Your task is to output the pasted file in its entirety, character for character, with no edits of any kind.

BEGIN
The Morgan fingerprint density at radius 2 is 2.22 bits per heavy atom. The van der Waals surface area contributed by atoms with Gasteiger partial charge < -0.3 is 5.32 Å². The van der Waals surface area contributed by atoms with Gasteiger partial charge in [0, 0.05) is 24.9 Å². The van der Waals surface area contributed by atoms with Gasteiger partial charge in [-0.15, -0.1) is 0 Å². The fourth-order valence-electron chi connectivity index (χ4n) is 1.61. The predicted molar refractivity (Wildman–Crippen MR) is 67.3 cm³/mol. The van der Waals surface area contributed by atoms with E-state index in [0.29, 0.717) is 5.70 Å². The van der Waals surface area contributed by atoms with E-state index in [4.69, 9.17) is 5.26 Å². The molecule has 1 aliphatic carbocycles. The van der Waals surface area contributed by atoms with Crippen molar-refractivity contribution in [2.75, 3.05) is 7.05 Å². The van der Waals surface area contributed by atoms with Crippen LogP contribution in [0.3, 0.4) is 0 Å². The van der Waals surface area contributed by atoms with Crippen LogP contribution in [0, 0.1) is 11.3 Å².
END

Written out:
The Morgan fingerprint density at radius 2 is 2.22 bits per heavy atom. The van der Waals surface area contributed by atoms with Gasteiger partial charge < -0.3 is 5.32 Å². The van der Waals surface area contributed by atoms with Gasteiger partial charge in [0, 0.05) is 24.9 Å². The van der Waals surface area contributed by atoms with Gasteiger partial charge in [-0.15, -0.1) is 0 Å². The fourth-order valence-electron chi connectivity index (χ4n) is 1.61. The predicted molar refractivity (Wildman–Crippen MR) is 67.3 cm³/mol. The van der Waals surface area contributed by atoms with E-state index in [0.29, 0.717) is 5.70 Å². The van der Waals surface area contributed by atoms with E-state index in [4.69, 9.17) is 5.26 Å². The molecule has 1 aliphatic carbocycles. The van der Waals surface area contributed by atoms with Crippen molar-refractivity contribution in [2.75, 3.05) is 7.05 Å². The van der Waals surface area contributed by atoms with Crippen LogP contribution in [0.3, 0.4) is 0 Å². The van der Waals surface area contributed by atoms with Crippen LogP contribution in [0, 0.1) is 11.3 Å².